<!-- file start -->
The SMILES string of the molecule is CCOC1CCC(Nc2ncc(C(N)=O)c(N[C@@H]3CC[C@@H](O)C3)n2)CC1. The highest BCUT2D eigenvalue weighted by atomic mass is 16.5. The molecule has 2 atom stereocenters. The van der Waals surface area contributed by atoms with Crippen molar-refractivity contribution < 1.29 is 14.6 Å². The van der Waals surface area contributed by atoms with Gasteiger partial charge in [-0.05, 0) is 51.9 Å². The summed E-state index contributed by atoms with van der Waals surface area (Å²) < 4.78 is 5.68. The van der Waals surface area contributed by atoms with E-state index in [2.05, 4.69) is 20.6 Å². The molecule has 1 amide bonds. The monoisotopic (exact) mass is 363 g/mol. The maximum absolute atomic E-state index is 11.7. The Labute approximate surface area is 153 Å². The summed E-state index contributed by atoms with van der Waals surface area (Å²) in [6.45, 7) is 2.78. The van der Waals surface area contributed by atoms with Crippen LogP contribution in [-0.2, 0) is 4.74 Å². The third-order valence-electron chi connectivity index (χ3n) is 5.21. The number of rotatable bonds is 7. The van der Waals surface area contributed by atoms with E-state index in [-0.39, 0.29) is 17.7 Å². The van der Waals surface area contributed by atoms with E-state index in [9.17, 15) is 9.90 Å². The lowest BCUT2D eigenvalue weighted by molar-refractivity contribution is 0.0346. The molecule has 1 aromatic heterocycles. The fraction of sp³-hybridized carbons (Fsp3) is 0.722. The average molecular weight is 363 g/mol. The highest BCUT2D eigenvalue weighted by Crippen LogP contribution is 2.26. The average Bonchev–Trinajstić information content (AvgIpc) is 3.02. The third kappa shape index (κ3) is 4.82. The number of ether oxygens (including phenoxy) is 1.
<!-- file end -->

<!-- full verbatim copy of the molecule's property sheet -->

The SMILES string of the molecule is CCOC1CCC(Nc2ncc(C(N)=O)c(N[C@@H]3CC[C@@H](O)C3)n2)CC1. The highest BCUT2D eigenvalue weighted by atomic mass is 16.5. The molecule has 2 atom stereocenters. The van der Waals surface area contributed by atoms with Crippen molar-refractivity contribution < 1.29 is 14.6 Å². The van der Waals surface area contributed by atoms with Gasteiger partial charge in [-0.05, 0) is 51.9 Å². The summed E-state index contributed by atoms with van der Waals surface area (Å²) < 4.78 is 5.68. The van der Waals surface area contributed by atoms with E-state index in [2.05, 4.69) is 20.6 Å². The molecule has 1 amide bonds. The monoisotopic (exact) mass is 363 g/mol. The maximum absolute atomic E-state index is 11.7. The Labute approximate surface area is 153 Å². The summed E-state index contributed by atoms with van der Waals surface area (Å²) in [6.45, 7) is 2.78. The van der Waals surface area contributed by atoms with Crippen LogP contribution in [-0.2, 0) is 4.74 Å². The third-order valence-electron chi connectivity index (χ3n) is 5.21. The number of rotatable bonds is 7. The van der Waals surface area contributed by atoms with E-state index in [-0.39, 0.29) is 17.7 Å². The van der Waals surface area contributed by atoms with E-state index in [9.17, 15) is 9.90 Å². The lowest BCUT2D eigenvalue weighted by molar-refractivity contribution is 0.0346. The molecule has 1 aromatic heterocycles. The fraction of sp³-hybridized carbons (Fsp3) is 0.722. The average molecular weight is 363 g/mol. The highest BCUT2D eigenvalue weighted by Crippen LogP contribution is 2.26. The average Bonchev–Trinajstić information content (AvgIpc) is 3.02. The third kappa shape index (κ3) is 4.82. The number of ether oxygens (including phenoxy) is 1.